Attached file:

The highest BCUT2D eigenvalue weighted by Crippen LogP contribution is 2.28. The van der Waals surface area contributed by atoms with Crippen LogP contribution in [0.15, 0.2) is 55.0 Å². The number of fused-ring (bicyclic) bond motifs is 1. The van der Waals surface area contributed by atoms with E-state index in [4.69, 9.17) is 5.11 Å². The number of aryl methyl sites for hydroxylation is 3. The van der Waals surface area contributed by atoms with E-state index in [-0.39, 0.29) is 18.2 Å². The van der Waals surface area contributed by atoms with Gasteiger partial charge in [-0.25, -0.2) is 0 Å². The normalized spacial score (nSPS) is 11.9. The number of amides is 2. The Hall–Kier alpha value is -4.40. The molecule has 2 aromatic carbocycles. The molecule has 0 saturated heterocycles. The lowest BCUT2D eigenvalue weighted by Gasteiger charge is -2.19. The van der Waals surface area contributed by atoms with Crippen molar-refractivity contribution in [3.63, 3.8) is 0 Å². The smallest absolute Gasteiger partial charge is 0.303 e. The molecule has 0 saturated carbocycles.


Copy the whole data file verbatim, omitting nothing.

The highest BCUT2D eigenvalue weighted by Crippen LogP contribution is 2.28. The van der Waals surface area contributed by atoms with Crippen LogP contribution in [0.15, 0.2) is 55.0 Å². The number of fused-ring (bicyclic) bond motifs is 1. The van der Waals surface area contributed by atoms with E-state index in [4.69, 9.17) is 5.11 Å². The number of aryl methyl sites for hydroxylation is 3. The van der Waals surface area contributed by atoms with E-state index in [-0.39, 0.29) is 18.2 Å². The van der Waals surface area contributed by atoms with Gasteiger partial charge in [-0.25, -0.2) is 0 Å². The normalized spacial score (nSPS) is 11.9. The number of amides is 2. The Hall–Kier alpha value is -4.40. The molecule has 2 aromatic carbocycles. The molecule has 0 saturated heterocycles. The lowest BCUT2D eigenvalue weighted by Gasteiger charge is -2.19. The van der Waals surface area contributed by atoms with Crippen molar-refractivity contribution in [3.63, 3.8) is 0 Å². The smallest absolute Gasteiger partial charge is 0.303 e. The molecule has 0 saturated carbocycles.